Watching the finish live on the Volvo Ocean Race YouTube channel was fun. There were some technical hiccups, but overall it worked pretty well, with OBRs Matt Knighton on ADOR and Yann Riou on Dongfeng doing a good job of shooting video, answering questions, and trying to stay out of the way.

Then there was live video of the dockside arrivals, for which I’m (as previously mentioned) a complete sucker.

Things are pretty well spread out for the remaining four boats. SCA has closed up somewhat on Mapfre, but unless something dramatic happens it doesn’t look like there will be any position changes, with SCA finishing late tomorrow (Thursday), UTC-wise.

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Skipper Ian Walker of Abu Dhabi Ocean Racing, November 4, 2014….

Tuesday, November 4th, 2014

Skipper Ian Walker of Abu Dhabi Ocean Racing, November 4, 2014. Source.

In the latest update (1840 UTC) ADOR is 255 miles from the finish line in Cape Town. They’ve gybed to put themselves directly in front of Dongfeng, who have closed to within 3.3 miles.

You could see the strain in Ian Walker’s face in that interview he did with Ken Read yesterday, and you can see it even more here. I don’t think he’s getting much sleep. Nor does it sound like he’s planning on getting any tonight.

They’ve sailed more than 6,000 miles over the past 24 days. Now it’s a buoy race to the finish.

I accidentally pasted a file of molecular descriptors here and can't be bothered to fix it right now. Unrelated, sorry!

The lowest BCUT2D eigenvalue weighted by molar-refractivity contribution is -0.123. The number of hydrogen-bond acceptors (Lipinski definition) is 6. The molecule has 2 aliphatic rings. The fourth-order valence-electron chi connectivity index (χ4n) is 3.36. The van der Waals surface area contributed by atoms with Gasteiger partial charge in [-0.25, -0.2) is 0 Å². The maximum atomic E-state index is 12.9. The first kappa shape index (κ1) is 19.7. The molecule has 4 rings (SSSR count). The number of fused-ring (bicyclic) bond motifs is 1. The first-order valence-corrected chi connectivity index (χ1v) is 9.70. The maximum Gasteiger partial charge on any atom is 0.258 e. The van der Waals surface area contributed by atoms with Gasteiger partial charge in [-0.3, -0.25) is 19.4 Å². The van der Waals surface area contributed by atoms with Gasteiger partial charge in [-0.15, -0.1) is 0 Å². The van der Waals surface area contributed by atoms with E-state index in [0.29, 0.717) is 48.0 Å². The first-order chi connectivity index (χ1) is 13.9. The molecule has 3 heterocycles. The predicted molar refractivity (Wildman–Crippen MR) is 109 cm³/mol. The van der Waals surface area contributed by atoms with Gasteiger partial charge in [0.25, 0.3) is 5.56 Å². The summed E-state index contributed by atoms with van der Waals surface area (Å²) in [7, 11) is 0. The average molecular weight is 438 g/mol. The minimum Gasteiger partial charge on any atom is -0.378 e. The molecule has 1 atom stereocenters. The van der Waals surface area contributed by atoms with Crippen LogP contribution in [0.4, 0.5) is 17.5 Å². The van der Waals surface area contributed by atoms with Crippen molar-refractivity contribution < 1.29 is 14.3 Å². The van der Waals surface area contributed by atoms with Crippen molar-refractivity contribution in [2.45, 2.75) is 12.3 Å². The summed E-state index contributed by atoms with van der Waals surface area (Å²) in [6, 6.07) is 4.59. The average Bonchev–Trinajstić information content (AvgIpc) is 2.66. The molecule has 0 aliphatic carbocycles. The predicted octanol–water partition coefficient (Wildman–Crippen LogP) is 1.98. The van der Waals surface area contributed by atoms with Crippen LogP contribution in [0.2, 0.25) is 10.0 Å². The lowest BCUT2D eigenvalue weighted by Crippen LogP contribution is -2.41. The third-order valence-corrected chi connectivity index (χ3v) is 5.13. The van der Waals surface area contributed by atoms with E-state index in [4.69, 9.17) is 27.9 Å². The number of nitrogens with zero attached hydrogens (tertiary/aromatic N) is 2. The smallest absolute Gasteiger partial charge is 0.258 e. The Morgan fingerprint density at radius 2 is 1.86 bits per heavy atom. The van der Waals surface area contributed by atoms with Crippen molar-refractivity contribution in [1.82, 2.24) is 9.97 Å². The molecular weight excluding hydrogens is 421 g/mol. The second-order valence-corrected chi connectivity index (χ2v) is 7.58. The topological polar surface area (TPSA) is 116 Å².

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spoal: Inside Track 17 – Bonus material | Volvo Ocean Race…

Monday, November 3rd, 2014


Inside Track 17 – Bonus material | Volvo Ocean Race 2014-15 – Volvo Ocean Race

Less mediation/gate-keeping = more compelling content. There’s some fabulous stuff here with Ken talking to Ian Walker on ADOR. You get a real sense of the anxieties he (Ian) is experiencing as they try to drive their boat hard over this last day or two, with Dongfeng hanging right off to leeward, matching every move.

And VOR media people: Please just give us the video. And sure, have Genny Tulloch interview people, get Ken Read in the loop; that stuff is great. But just show it all. Make it all available, right away, at least for the obsessives who want it.

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Ian Walker, skipper of ADOR, explains their situation in the…